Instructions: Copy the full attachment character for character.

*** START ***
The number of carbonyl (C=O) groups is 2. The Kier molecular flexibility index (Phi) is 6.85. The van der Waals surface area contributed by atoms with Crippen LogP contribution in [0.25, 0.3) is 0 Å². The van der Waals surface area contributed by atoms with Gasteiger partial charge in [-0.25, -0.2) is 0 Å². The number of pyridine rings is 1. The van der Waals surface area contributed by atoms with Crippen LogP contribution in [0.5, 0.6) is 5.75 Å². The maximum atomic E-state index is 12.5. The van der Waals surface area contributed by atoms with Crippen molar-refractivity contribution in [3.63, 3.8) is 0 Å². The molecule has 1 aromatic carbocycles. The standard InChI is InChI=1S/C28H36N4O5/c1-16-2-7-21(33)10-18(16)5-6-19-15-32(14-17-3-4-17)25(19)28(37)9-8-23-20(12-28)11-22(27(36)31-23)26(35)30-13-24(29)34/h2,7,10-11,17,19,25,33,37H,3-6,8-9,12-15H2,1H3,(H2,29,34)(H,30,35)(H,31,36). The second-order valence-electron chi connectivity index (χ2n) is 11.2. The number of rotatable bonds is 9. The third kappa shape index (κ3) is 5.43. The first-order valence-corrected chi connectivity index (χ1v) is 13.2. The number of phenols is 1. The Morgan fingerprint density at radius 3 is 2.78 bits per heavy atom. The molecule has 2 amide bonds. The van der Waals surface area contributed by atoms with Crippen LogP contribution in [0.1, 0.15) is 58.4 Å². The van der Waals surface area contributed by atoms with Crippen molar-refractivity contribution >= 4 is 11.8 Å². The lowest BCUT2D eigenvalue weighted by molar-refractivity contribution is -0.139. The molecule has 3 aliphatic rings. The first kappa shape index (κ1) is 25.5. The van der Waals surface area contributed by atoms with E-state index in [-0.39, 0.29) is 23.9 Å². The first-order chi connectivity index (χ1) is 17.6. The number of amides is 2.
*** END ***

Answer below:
The number of carbonyl (C=O) groups is 2. The Kier molecular flexibility index (Phi) is 6.85. The van der Waals surface area contributed by atoms with Crippen LogP contribution in [0.25, 0.3) is 0 Å². The van der Waals surface area contributed by atoms with Gasteiger partial charge in [-0.25, -0.2) is 0 Å². The number of pyridine rings is 1. The van der Waals surface area contributed by atoms with Crippen LogP contribution in [0.5, 0.6) is 5.75 Å². The maximum atomic E-state index is 12.5. The van der Waals surface area contributed by atoms with Crippen molar-refractivity contribution in [3.63, 3.8) is 0 Å². The molecule has 1 aromatic carbocycles. The standard InChI is InChI=1S/C28H36N4O5/c1-16-2-7-21(33)10-18(16)5-6-19-15-32(14-17-3-4-17)25(19)28(37)9-8-23-20(12-28)11-22(27(36)31-23)26(35)30-13-24(29)34/h2,7,10-11,17,19,25,33,37H,3-6,8-9,12-15H2,1H3,(H2,29,34)(H,30,35)(H,31,36). The second-order valence-electron chi connectivity index (χ2n) is 11.2. The number of rotatable bonds is 9. The third kappa shape index (κ3) is 5.43. The first-order valence-corrected chi connectivity index (χ1v) is 13.2. The number of phenols is 1. The Morgan fingerprint density at radius 3 is 2.78 bits per heavy atom. The molecule has 2 amide bonds. The van der Waals surface area contributed by atoms with Crippen LogP contribution in [0.1, 0.15) is 58.4 Å². The van der Waals surface area contributed by atoms with Crippen molar-refractivity contribution >= 4 is 11.8 Å². The lowest BCUT2D eigenvalue weighted by molar-refractivity contribution is -0.139. The molecule has 3 aliphatic rings. The first kappa shape index (κ1) is 25.5. The van der Waals surface area contributed by atoms with E-state index in [-0.39, 0.29) is 23.9 Å². The first-order chi connectivity index (χ1) is 17.6. The number of amides is 2.